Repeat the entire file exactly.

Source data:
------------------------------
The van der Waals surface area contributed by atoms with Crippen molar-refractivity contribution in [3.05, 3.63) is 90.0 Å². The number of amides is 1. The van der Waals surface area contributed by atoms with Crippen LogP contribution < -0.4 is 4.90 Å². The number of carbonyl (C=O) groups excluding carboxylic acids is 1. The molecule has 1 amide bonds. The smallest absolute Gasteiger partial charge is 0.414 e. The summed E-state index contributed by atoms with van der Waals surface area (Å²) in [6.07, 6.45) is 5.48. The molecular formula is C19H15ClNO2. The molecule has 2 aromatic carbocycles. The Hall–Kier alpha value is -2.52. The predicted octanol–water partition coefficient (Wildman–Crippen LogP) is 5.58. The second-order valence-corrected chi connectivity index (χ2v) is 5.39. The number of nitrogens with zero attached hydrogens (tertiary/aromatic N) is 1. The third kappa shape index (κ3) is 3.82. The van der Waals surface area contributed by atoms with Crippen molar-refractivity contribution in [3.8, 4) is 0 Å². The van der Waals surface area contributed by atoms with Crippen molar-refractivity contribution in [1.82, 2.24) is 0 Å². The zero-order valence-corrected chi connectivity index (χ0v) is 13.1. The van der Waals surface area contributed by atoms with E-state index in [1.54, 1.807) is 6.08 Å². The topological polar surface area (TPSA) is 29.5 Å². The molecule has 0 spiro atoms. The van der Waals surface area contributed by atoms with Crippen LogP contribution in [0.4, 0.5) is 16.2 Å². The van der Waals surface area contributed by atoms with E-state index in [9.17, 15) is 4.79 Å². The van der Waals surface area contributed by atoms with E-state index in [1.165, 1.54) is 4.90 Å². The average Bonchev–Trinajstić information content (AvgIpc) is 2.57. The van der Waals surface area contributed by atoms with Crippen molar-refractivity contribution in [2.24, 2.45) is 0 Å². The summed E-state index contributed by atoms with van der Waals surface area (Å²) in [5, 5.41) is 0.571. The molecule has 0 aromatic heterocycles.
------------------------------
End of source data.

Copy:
The van der Waals surface area contributed by atoms with Crippen molar-refractivity contribution in [3.05, 3.63) is 90.0 Å². The number of amides is 1. The van der Waals surface area contributed by atoms with Crippen LogP contribution < -0.4 is 4.90 Å². The number of carbonyl (C=O) groups excluding carboxylic acids is 1. The molecule has 1 amide bonds. The smallest absolute Gasteiger partial charge is 0.414 e. The summed E-state index contributed by atoms with van der Waals surface area (Å²) in [6.07, 6.45) is 5.48. The molecular formula is C19H15ClNO2. The molecule has 2 aromatic carbocycles. The Hall–Kier alpha value is -2.52. The predicted octanol–water partition coefficient (Wildman–Crippen LogP) is 5.58. The second-order valence-corrected chi connectivity index (χ2v) is 5.39. The number of nitrogens with zero attached hydrogens (tertiary/aromatic N) is 1. The third kappa shape index (κ3) is 3.82. The van der Waals surface area contributed by atoms with Crippen molar-refractivity contribution in [3.8, 4) is 0 Å². The van der Waals surface area contributed by atoms with Crippen molar-refractivity contribution in [1.82, 2.24) is 0 Å². The zero-order valence-corrected chi connectivity index (χ0v) is 13.1. The van der Waals surface area contributed by atoms with E-state index in [1.54, 1.807) is 6.08 Å². The topological polar surface area (TPSA) is 29.5 Å². The molecule has 0 spiro atoms. The van der Waals surface area contributed by atoms with Crippen LogP contribution in [0.4, 0.5) is 16.2 Å². The van der Waals surface area contributed by atoms with E-state index in [9.17, 15) is 4.79 Å². The van der Waals surface area contributed by atoms with E-state index in [1.165, 1.54) is 4.90 Å². The average Bonchev–Trinajstić information content (AvgIpc) is 2.57. The van der Waals surface area contributed by atoms with Crippen molar-refractivity contribution in [2.24, 2.45) is 0 Å². The summed E-state index contributed by atoms with van der Waals surface area (Å²) in [5, 5.41) is 0.571. The molecule has 0 aromatic heterocycles.